How could Sustainable Urban Drainage Systems prevent Flooding Disasters?

Sustainable Urban Drainage Systems – better known as SUDS – are designed to lower the risks of flooding in any particular area by creating more efficient means of draining water from areas prone to flooding without over-filling our existing drainage system.

StormwaterA significant contributor to the issue of flooding is the continual expansion and densification of urban areas. These town and city areas tend to be built up using great expanses of impermeable materials which prevent rainwater from draining away as it falls, and this has become a major factor in the floods which have befallen the UK in recent years. Our old Victorian drainage systems simply can’t cope with the amount of rain they’re expected to handle.

Thankfully, since the 2010 Water and Flood Management Act, SUDS have been mandatory in new developments in the UK. It is also hoped that SUDS will be introduced during the renovation of older properties in order to further reduce the future risk of flooding across the country.

What does a Sustainable Urban Drainage System do?

  • Slow down the rate at which rainwater flows into our older drainage systems
  • Improve the quality of rainwater flowing into the drains
  • Reduce the damage caused to the environment & wildlife habitats by heavy rainfall

To achieve these three main aims, SUDS implement a number of different measures:

Creation of more permeable surfaces. The improvement of drainage and the reduction of the risk of flooding are dependent upon the introduction of permeable outdoor surfaces. More permeable surfaces include gravel, blocks, or tiles with spaces left between them to allow for drainage through to a layer of soil. This SUDS method has many applications and is popular with many kinds of property. For this to work, the underlying soil must also be permeable so a heavily clay-based soil is no good. The soil also needs to be clean and contaminant-free to avoid any harmful substances being washed into another body of water where it could cause environmental damage.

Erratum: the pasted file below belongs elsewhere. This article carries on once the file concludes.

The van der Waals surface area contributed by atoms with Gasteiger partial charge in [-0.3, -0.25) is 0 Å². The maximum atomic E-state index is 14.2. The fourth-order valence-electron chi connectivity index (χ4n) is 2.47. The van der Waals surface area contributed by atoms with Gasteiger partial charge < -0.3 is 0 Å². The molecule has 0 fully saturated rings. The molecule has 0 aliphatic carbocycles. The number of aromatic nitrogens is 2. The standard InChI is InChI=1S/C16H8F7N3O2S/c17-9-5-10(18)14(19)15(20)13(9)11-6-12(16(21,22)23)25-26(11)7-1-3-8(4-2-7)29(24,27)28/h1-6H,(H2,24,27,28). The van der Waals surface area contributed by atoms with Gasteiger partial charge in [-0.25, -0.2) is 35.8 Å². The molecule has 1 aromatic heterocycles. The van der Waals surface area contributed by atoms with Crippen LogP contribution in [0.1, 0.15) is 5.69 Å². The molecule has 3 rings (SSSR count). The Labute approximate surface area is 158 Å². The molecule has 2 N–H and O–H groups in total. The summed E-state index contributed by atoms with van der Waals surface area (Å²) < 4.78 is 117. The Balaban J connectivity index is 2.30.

Rainwater harvesting. There are several good reasons to harvest rainwater rather than allowing it to wash away. Preventing rainwater from getting to the drains both reduces the risk of flooding and saves that water for practical uses around the home. Rainwater is great for use in washing, cleaning, gardening, and toilet flushing. Whether using a simple water butt in the garden or a more complex underground rainwater harvesting system, there is plenty that can be done with water saved from running off the roof and into the drains.

Formation of ditches, ponds, and wetlands. Sometimes, a more obvious landscape feature can be used to prevent flooding. Manmade ponds, ditches, and wetlands can effectively control the rate at which water drains away from a densely built-up area. Water is collected and then gradually released by a process known as attenuation. When completely drained, these spaces blend into the wider landscape and are usually covered with grass or other vegetation.

Green Roofing. A relative newcomer to the building site, green roofs are sprouting all over the place. Although they have actually been used throughout history, they have recently enjoyed something of a renaissance as designers strive to become more environmentally responsible in their practices. Whilst green roofs slow down the rate at which water reaches the ground and drainage systems, they also provide other advantages such as air purification, wildlife habitats, and home insulation.

Why do we need SUDS?

Sustainable Urban Drainage Systems are not only good for preventing flooding. Better drainage systems are useful for filtering rainwater and preventing the spread of contaminants including salt, oil, and sediment, and keeping them out of the water systems where they can cause harm to wildlife and habitats.

Rainwater management is very important in maintaining a safe and manageable balance when particularly bad weather afflicts the country. SUDS are well designed to ensure that our outdated drainage systems continue to cope and to prevent further flooding catastrophes.

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